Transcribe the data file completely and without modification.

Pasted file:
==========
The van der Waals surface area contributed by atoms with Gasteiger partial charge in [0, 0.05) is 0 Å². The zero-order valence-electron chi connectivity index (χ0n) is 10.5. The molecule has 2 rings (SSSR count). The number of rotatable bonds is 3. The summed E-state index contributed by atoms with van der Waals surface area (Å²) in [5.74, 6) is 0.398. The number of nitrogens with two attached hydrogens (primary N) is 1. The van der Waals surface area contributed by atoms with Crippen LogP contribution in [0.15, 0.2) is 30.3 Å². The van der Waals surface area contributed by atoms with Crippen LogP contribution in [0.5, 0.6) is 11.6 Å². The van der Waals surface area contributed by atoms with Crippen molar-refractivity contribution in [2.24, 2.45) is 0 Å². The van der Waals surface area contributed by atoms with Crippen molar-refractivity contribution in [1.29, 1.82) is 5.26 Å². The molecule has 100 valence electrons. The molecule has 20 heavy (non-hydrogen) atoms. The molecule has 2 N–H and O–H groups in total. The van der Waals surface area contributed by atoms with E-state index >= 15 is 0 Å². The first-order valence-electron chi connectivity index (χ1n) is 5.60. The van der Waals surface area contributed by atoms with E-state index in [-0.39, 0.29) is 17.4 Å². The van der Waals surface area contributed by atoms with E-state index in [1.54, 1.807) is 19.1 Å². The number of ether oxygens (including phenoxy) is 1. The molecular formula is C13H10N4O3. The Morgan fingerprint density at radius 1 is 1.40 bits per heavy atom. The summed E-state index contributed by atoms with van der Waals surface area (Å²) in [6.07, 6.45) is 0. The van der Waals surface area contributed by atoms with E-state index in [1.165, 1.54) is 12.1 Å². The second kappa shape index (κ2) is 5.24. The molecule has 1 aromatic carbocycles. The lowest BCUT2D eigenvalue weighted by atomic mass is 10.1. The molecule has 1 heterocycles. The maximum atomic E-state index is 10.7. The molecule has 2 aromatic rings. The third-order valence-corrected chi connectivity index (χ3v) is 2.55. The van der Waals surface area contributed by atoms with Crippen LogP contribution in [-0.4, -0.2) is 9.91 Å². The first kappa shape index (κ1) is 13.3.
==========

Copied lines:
The van der Waals surface area contributed by atoms with Gasteiger partial charge in [0, 0.05) is 0 Å². The zero-order valence-electron chi connectivity index (χ0n) is 10.5. The molecule has 2 rings (SSSR count). The number of rotatable bonds is 3. The summed E-state index contributed by atoms with van der Waals surface area (Å²) in [5.74, 6) is 0.398. The number of nitrogens with two attached hydrogens (primary N) is 1. The van der Waals surface area contributed by atoms with Crippen LogP contribution in [0.15, 0.2) is 30.3 Å². The van der Waals surface area contributed by atoms with Crippen LogP contribution in [0.5, 0.6) is 11.6 Å². The van der Waals surface area contributed by atoms with Crippen molar-refractivity contribution in [2.24, 2.45) is 0 Å². The van der Waals surface area contributed by atoms with Crippen molar-refractivity contribution in [1.29, 1.82) is 5.26 Å². The molecule has 100 valence electrons. The molecule has 20 heavy (non-hydrogen) atoms. The molecule has 2 N–H and O–H groups in total. The van der Waals surface area contributed by atoms with E-state index >= 15 is 0 Å². The first-order valence-electron chi connectivity index (χ1n) is 5.60. The van der Waals surface area contributed by atoms with E-state index in [-0.39, 0.29) is 17.4 Å². The van der Waals surface area contributed by atoms with E-state index in [1.54, 1.807) is 19.1 Å². The number of ether oxygens (including phenoxy) is 1. The molecular formula is C13H10N4O3. The Morgan fingerprint density at radius 1 is 1.40 bits per heavy atom. The summed E-state index contributed by atoms with van der Waals surface area (Å²) in [6.07, 6.45) is 0. The van der Waals surface area contributed by atoms with E-state index in [1.165, 1.54) is 12.1 Å². The second kappa shape index (κ2) is 5.24. The molecule has 1 aromatic carbocycles. The lowest BCUT2D eigenvalue weighted by atomic mass is 10.1. The molecule has 1 heterocycles. The maximum atomic E-state index is 10.7. The molecule has 2 aromatic rings. The third-order valence-corrected chi connectivity index (χ3v) is 2.55. The van der Waals surface area contributed by atoms with Crippen LogP contribution in [-0.4, -0.2) is 9.91 Å². The first kappa shape index (κ1) is 13.3.